View From Airpark by Bev Byerley

Comox Valley Project Watershed Society KEEPING IT LIVING AWARD

Comox Valley Project Watershed Society has chosen the City of Courtenay to receive its Courtenay River Estuary-Keeping it Living Award. It will be presented at Courtenay City Council’s regular meeting on November 7th. The Award, an original painting of the estuary by noted local artist Bev Byerley, is given annually to an organization in the Comox Valley in recognition of environmental leadership provided in protecting and restoring the estuary. The recipient displays the painting in a prominent place for a period of one year.

The City of Courtenay has been chosen in recognition of the action taken this past year in hiring their first Environmental Planner and their first Climate Change Specialist. The efforts of these two planners in organizing an evening presentation on Climate Change at the Sid Williams Theatre last spring acknowledged the city’s awareness and appreciation of this important environmental issue. Three hundred local residents were superbly informed regarding one of the most pressing global concerns of this century and one of particular importance to a coastal community such as ours.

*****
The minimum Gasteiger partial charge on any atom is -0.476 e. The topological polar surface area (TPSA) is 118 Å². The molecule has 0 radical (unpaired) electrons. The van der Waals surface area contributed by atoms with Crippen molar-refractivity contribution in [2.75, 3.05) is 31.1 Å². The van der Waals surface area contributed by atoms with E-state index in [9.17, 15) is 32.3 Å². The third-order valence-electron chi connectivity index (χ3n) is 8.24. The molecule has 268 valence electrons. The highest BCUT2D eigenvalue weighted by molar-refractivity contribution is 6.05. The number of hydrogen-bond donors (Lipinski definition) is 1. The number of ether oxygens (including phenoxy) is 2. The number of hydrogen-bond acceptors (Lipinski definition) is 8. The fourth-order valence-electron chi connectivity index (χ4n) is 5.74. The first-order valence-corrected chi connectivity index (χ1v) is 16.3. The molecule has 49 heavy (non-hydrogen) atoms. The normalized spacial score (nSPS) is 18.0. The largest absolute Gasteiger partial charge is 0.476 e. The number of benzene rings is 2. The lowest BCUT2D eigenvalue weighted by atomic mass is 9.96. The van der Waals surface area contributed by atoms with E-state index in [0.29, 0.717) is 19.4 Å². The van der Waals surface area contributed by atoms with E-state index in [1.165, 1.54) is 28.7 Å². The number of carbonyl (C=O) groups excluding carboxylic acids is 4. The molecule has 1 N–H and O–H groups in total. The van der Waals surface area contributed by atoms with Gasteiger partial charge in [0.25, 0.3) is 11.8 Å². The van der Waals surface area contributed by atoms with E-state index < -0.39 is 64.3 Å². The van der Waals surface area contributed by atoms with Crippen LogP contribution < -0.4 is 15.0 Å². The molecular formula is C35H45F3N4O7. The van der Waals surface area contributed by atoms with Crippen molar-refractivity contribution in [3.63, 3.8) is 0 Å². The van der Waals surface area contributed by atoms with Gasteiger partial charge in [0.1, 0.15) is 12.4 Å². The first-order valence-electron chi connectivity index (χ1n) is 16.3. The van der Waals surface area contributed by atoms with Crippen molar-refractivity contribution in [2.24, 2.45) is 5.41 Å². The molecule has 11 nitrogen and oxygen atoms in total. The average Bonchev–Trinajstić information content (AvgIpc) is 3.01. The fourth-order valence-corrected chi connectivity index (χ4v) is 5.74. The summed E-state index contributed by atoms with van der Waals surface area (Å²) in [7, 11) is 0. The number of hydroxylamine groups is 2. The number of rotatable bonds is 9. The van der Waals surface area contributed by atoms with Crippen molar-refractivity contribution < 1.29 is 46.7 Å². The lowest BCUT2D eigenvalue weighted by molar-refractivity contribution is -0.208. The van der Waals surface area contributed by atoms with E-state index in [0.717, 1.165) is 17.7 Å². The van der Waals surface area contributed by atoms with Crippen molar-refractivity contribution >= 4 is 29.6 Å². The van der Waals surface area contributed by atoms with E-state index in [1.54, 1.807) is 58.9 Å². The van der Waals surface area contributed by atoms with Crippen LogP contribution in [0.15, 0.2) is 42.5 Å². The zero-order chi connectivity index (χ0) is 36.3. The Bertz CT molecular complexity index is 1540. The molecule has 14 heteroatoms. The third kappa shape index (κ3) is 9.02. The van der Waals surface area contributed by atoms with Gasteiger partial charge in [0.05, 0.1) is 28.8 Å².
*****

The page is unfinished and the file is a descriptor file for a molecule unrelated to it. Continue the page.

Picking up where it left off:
The City also held a workshop on sea level rise in the Strait of Georgia and subsequently established a new high water mark for the Courtenay River and Estuary based on a projected increase in sea levels of .8 metres expected over the next twenty to thirty years. Further, the City recently introduced new draft amendments to the City’s Official Community Plan that call for improved riparian zones for the rivers, creeks and wetlands within its boundaries.  These actions are critical to expanding protection for the Courtenay River Estuary.

Finally, the City has given its support to a community campaign to obtain National Heritage status for the Courtenay River Estuary. This designation is being sought based on the significance of the estuary as an important bird area, for its aquatic habitat and especially for the remains of extensive ancient First Nation fish traps in the estuary.

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